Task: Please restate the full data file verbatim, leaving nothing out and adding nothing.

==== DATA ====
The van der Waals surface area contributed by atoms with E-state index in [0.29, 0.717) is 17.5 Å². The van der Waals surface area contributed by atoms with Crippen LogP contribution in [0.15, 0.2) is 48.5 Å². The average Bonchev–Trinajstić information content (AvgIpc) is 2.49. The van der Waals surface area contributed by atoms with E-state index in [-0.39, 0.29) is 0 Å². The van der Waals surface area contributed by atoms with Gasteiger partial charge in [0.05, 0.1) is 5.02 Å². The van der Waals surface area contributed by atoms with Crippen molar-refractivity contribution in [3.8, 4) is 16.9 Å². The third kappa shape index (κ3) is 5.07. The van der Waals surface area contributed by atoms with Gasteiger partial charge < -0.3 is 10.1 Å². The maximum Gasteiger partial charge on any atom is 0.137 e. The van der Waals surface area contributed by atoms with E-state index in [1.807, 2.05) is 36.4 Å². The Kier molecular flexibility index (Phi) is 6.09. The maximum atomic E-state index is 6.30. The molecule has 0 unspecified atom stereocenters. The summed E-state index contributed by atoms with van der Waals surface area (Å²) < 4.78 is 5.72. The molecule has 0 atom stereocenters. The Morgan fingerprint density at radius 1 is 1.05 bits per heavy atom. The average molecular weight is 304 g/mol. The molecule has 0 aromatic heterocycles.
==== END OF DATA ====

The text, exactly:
The van der Waals surface area contributed by atoms with E-state index in [0.29, 0.717) is 17.5 Å². The van der Waals surface area contributed by atoms with Crippen LogP contribution in [0.15, 0.2) is 48.5 Å². The average Bonchev–Trinajstić information content (AvgIpc) is 2.49. The van der Waals surface area contributed by atoms with E-state index in [-0.39, 0.29) is 0 Å². The van der Waals surface area contributed by atoms with Gasteiger partial charge in [0.05, 0.1) is 5.02 Å². The van der Waals surface area contributed by atoms with Crippen molar-refractivity contribution in [3.8, 4) is 16.9 Å². The third kappa shape index (κ3) is 5.07. The van der Waals surface area contributed by atoms with Gasteiger partial charge < -0.3 is 10.1 Å². The maximum Gasteiger partial charge on any atom is 0.137 e. The van der Waals surface area contributed by atoms with E-state index in [1.807, 2.05) is 36.4 Å². The Kier molecular flexibility index (Phi) is 6.09. The maximum atomic E-state index is 6.30. The molecule has 0 unspecified atom stereocenters. The summed E-state index contributed by atoms with van der Waals surface area (Å²) < 4.78 is 5.72. The molecule has 0 atom stereocenters. The Morgan fingerprint density at radius 1 is 1.05 bits per heavy atom. The average molecular weight is 304 g/mol. The molecule has 0 aromatic heterocycles.